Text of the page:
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Traudl Junge was Adolf Hitler's private secretary, from Autumn 1942 until the collapse of the Nazi regime. She worked for him at the Wolfsschanze in Obersalzberg, on his private train and, finally, in his bunker in the besieged capital. It was Traudl Junge to whom Hitler dictated his final testament. In her first ever on-camera interview, 81-year-old Junge talks about her unique life. In the spring of 2001, Andre Heller succeeded in convincing Traudl Junge how valuable it is to record her unique memories. Fifty-six years after the end of the Second World War, an important eyewitness reveals her experiences to us. What she saw and heard turned her into an furious opponent of National Socialism; an opponent, moreover, who is still painfully aware and seems incapable of forgiving the young girl she once was--for her naivete, ignorance, and her liking for Hitler. Written by
Sujit R. Varma
The official sites of this film claim that these interviews are Traudl Junge's first public appearance, that she "kept quiet for nearly 60 years". See more »
But one day I walked past the memorial plaque for Sophie Scholl on Franz-Joseph-Straße and there I realised that she was my age group and that she was executed the year I came to Hitler. That moment I felt that being young actually isn't an excuse and that maybe one could have learnt about things.
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hype problem: Ms Junge had broken silence well before this film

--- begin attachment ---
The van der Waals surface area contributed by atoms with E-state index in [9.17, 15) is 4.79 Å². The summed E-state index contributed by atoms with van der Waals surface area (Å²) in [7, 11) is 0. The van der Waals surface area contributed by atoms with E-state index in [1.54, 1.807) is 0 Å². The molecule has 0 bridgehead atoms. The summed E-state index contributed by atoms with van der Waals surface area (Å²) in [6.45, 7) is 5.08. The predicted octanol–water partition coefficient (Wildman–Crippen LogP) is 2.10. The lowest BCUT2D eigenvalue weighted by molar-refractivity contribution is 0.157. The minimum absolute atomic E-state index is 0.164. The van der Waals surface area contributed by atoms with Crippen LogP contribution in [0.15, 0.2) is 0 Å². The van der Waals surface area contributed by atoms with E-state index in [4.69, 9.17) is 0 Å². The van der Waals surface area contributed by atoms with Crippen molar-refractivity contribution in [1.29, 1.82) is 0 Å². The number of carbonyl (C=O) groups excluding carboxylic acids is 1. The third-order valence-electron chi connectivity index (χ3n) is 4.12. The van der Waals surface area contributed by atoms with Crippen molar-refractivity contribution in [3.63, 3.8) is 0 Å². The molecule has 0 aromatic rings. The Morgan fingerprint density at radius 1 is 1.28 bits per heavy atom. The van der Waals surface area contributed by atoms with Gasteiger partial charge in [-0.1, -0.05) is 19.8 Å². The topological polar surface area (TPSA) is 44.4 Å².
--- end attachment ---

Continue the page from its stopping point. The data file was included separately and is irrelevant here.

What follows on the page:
André Heller is one of the most original and daring artists of post-War Austria. Singer/songwriter, circus organizer, garden architect, multimedia artist and more, he has maintained a highly personal style (a postmodern baroque) which never slid into routine. This interview film sees him once again doing something quite unlike his previous projects, and the idea - to have Hitler's private secretary talk uninterrupted as in a solitary anamnesis - is valuable, remarkable, admirable. But why does everyone fall for the hype formula that this is the time when the film's subject, Traudl Runge, broke a silence kept for almost sixty years after the fall of the Third Reich? I have seen this Traudl Junge give inside views of Hitler's household staff in earlier documentaries on the top Nazi echelon and the Third Reich. They were made-for-TV documentaries shown on the National Belgian (Flemish) television, as well as Super Channel. So while the testimony given here is valuable, it is not totally new. The film over-sells itself on that score.
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